Nelson Peltz, the chief executive and a founding partner of Trian Fund Management, joins Reuters Breakingviews Global Editor Rob Cox for an exclusive one-on-one conversation on how investors can better work with the companies they own in 2018 See video and a small text excerpt below
We've never come with a plan to embarrass anybody. We always come with a plan that says look this is a great company. It's lost its way not to the last quarter or two but perhaps the last decade. And we've got a plan and we think it's a good plan. And it's a plan that it warrants discussion in the boardroom with all the facts because all our work is done outside the boardroom with public information. And we think it's where it warrants a discussion and how this company should be structured priced how they're marketing whatever the issues are. But it's not meant to be a fight. It's not meant I'm going to repeat myself to embarrass anybody or to unseat the CEO. Now unfortunately sometimes it winds up that way but that's not the objective the objective is simply to make the company perform better and to perform better. And this is very important. To perform better on the income statement. That's where we live and breathe not the balance sheet. If we're proposing three or four more turns of leverage on a company. You don't need us. We can just hire a banker to do that. Happily do that for you. We have real ideas on how sales up and expenses down.
[00:01:50] Work your mug says That's correct. And it says sales up on one side and cash is king on the other has cheesecake. So whenever you come to our office we have a mug and that's what it says on it and we lose thousands of them every year. People pay.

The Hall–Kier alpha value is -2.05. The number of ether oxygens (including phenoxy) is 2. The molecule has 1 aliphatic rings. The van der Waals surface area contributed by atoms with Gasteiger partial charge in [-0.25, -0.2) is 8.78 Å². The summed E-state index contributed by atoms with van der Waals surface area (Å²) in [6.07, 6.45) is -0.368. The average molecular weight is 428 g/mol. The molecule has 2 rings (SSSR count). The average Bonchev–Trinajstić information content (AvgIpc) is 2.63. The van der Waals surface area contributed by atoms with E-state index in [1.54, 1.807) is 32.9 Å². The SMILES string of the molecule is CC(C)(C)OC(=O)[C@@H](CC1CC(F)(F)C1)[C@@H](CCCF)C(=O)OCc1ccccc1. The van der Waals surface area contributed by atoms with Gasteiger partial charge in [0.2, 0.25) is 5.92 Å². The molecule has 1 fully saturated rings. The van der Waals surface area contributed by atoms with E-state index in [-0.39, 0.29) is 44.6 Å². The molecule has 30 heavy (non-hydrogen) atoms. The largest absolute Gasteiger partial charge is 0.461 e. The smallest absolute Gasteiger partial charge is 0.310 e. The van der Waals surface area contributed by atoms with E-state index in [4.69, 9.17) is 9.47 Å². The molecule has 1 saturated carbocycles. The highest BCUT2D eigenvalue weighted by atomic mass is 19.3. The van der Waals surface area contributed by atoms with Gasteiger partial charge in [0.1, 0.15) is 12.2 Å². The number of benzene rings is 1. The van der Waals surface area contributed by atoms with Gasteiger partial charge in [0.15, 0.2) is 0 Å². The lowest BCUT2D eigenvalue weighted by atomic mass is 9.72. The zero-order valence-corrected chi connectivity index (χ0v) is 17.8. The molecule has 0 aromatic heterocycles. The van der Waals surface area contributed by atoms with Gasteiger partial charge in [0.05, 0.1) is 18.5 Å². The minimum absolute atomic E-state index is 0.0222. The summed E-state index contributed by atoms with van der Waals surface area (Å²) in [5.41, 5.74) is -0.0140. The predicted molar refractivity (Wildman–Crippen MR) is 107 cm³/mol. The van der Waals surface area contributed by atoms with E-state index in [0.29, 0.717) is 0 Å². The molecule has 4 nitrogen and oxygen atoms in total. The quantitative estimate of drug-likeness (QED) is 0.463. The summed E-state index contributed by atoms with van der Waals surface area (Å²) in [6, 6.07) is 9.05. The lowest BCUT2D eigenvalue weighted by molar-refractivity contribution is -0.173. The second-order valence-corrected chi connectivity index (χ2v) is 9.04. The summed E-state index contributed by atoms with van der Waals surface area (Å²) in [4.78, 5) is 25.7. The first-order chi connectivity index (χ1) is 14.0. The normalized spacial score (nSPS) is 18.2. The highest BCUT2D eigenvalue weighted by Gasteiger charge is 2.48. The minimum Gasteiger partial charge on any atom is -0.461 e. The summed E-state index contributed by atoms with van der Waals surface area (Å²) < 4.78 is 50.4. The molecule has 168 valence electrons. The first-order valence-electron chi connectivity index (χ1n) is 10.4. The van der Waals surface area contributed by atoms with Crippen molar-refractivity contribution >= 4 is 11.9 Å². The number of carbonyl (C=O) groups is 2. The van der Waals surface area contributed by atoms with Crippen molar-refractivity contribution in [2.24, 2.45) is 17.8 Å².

[00:02:05] Well I mean how is that how does that distinguish you from say other you call yourself an engaged shareholder. How is it different from an activist. Because we are of course shorthand in the media we say well Nelson Peltz karma activist investor why are we are we making why what's the distinction.
[00:02:22] You know the distinction unfortunately is what the word activist has come to mean. I think it's come to mean a fight think it's come to mean short term. And if you look at our record when we get on a board try an. Were in that investment for almost seven years and that that number is growing it's not decreasing. So think about that we don't. We are really not that concerned about the next quarter's numbers because we're going to be around for twenty eight of them. So it doesn't make a difference to us. We are interested in having management and the board to wear bifocals. Okay. The near term is important but really have your sights set on the long term. What is the objective. What's the target. Share it with your share owners. And tell us the gates that you're going to go through to get there. There also needs to be. An ownership mentality in the boardroom and that's severely lacking. And I'll tell you something you know if you look at what happened over the last 25 or 30 years with private equity there has been a great transfer of wealth right from the public markets to the private markets and some people say well that's because they leveraged up five six seven eight times and that's partially true. But one of the big reasons that's overlooked. Is everybody in that boardroom when a company goes private and everybody senior on the management team of that private company are owners are long term owners.
[00:04:06] And that's what we try to bring to a boardroom is that ownership mentality and most of the boards today. If the directors own any stock. It's because it was given to them. They're forced to buy some stock but they they can buy it out of their board fees. And. So we come in typically in the companies that we invest in and we are real owners and there's nobody else in the room who is. And we'd like them to start thinking that way because they are representatives of the owners of the business. And that's what we want them all.